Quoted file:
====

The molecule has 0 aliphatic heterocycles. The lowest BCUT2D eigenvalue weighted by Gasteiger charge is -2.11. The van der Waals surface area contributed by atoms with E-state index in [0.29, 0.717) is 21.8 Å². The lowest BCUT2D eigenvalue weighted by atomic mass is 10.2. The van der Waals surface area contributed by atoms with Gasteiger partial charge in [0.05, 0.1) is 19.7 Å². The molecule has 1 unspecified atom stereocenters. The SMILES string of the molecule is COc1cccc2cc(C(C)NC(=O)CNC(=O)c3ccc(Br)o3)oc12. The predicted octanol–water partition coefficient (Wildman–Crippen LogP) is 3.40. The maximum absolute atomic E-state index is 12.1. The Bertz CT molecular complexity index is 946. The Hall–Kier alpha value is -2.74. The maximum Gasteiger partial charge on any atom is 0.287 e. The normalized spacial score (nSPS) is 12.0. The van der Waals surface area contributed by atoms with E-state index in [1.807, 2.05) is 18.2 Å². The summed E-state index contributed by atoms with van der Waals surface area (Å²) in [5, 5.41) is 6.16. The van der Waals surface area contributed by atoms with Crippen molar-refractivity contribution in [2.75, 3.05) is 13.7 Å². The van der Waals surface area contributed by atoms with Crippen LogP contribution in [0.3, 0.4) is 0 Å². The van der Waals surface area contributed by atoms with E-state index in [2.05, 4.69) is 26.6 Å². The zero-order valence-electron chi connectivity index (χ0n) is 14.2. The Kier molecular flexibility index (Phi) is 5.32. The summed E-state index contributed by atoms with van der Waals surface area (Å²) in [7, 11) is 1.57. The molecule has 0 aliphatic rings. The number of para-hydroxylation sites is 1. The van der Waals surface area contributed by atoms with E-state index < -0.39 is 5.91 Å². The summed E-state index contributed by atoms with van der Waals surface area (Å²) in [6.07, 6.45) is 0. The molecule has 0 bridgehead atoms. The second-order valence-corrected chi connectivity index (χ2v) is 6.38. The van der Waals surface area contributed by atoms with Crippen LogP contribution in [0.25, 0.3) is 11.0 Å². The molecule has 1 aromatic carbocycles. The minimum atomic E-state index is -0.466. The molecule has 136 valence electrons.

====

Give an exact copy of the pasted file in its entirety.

The molecule has 0 aliphatic heterocycles. The lowest BCUT2D eigenvalue weighted by Gasteiger charge is -2.11. The van der Waals surface area contributed by atoms with E-state index in [0.29, 0.717) is 21.8 Å². The lowest BCUT2D eigenvalue weighted by atomic mass is 10.2. The van der Waals surface area contributed by atoms with Gasteiger partial charge in [0.05, 0.1) is 19.7 Å². The molecule has 1 unspecified atom stereocenters. The SMILES string of the molecule is COc1cccc2cc(C(C)NC(=O)CNC(=O)c3ccc(Br)o3)oc12. The predicted octanol–water partition coefficient (Wildman–Crippen LogP) is 3.40. The maximum absolute atomic E-state index is 12.1. The Bertz CT molecular complexity index is 946. The Hall–Kier alpha value is -2.74. The maximum Gasteiger partial charge on any atom is 0.287 e. The normalized spacial score (nSPS) is 12.0. The van der Waals surface area contributed by atoms with E-state index in [1.807, 2.05) is 18.2 Å². The summed E-state index contributed by atoms with van der Waals surface area (Å²) in [5, 5.41) is 6.16. The van der Waals surface area contributed by atoms with Crippen molar-refractivity contribution in [2.75, 3.05) is 13.7 Å². The van der Waals surface area contributed by atoms with Crippen LogP contribution in [0.3, 0.4) is 0 Å². The van der Waals surface area contributed by atoms with E-state index in [2.05, 4.69) is 26.6 Å². The zero-order valence-electron chi connectivity index (χ0n) is 14.2. The Kier molecular flexibility index (Phi) is 5.32. The summed E-state index contributed by atoms with van der Waals surface area (Å²) in [7, 11) is 1.57. The molecule has 0 aliphatic rings. The number of para-hydroxylation sites is 1. The van der Waals surface area contributed by atoms with E-state index < -0.39 is 5.91 Å². The summed E-state index contributed by atoms with van der Waals surface area (Å²) in [6.07, 6.45) is 0. The molecule has 0 bridgehead atoms. The second-order valence-corrected chi connectivity index (χ2v) is 6.38. The van der Waals surface area contributed by atoms with Crippen LogP contribution in [0.25, 0.3) is 11.0 Å². The molecule has 1 aromatic carbocycles. The minimum atomic E-state index is -0.466. The molecule has 136 valence electrons.